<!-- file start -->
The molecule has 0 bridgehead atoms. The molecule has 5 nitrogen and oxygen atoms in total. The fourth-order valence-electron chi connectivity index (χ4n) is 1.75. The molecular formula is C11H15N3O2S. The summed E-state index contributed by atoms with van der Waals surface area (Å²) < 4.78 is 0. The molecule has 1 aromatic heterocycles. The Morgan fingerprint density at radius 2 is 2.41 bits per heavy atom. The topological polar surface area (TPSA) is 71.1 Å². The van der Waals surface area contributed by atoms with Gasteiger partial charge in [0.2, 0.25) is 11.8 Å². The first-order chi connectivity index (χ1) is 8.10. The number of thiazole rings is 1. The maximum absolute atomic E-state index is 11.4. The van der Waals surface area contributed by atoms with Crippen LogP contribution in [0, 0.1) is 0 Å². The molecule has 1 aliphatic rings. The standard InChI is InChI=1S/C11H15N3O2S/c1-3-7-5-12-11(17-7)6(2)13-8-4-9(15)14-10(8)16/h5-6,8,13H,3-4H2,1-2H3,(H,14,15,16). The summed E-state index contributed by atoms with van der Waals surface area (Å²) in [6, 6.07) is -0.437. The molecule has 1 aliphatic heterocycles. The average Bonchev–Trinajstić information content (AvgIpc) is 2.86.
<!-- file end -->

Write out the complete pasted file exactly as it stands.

The molecule has 0 bridgehead atoms. The molecule has 5 nitrogen and oxygen atoms in total. The fourth-order valence-electron chi connectivity index (χ4n) is 1.75. The molecular formula is C11H15N3O2S. The summed E-state index contributed by atoms with van der Waals surface area (Å²) < 4.78 is 0. The molecule has 1 aromatic heterocycles. The Morgan fingerprint density at radius 2 is 2.41 bits per heavy atom. The topological polar surface area (TPSA) is 71.1 Å². The van der Waals surface area contributed by atoms with Gasteiger partial charge in [0.2, 0.25) is 11.8 Å². The first-order chi connectivity index (χ1) is 8.10. The number of thiazole rings is 1. The maximum absolute atomic E-state index is 11.4. The van der Waals surface area contributed by atoms with Crippen LogP contribution in [0, 0.1) is 0 Å². The molecule has 1 aliphatic rings. The standard InChI is InChI=1S/C11H15N3O2S/c1-3-7-5-12-11(17-7)6(2)13-8-4-9(15)14-10(8)16/h5-6,8,13H,3-4H2,1-2H3,(H,14,15,16). The summed E-state index contributed by atoms with van der Waals surface area (Å²) in [6, 6.07) is -0.437. The molecule has 1 aliphatic heterocycles. The average Bonchev–Trinajstić information content (AvgIpc) is 2.86.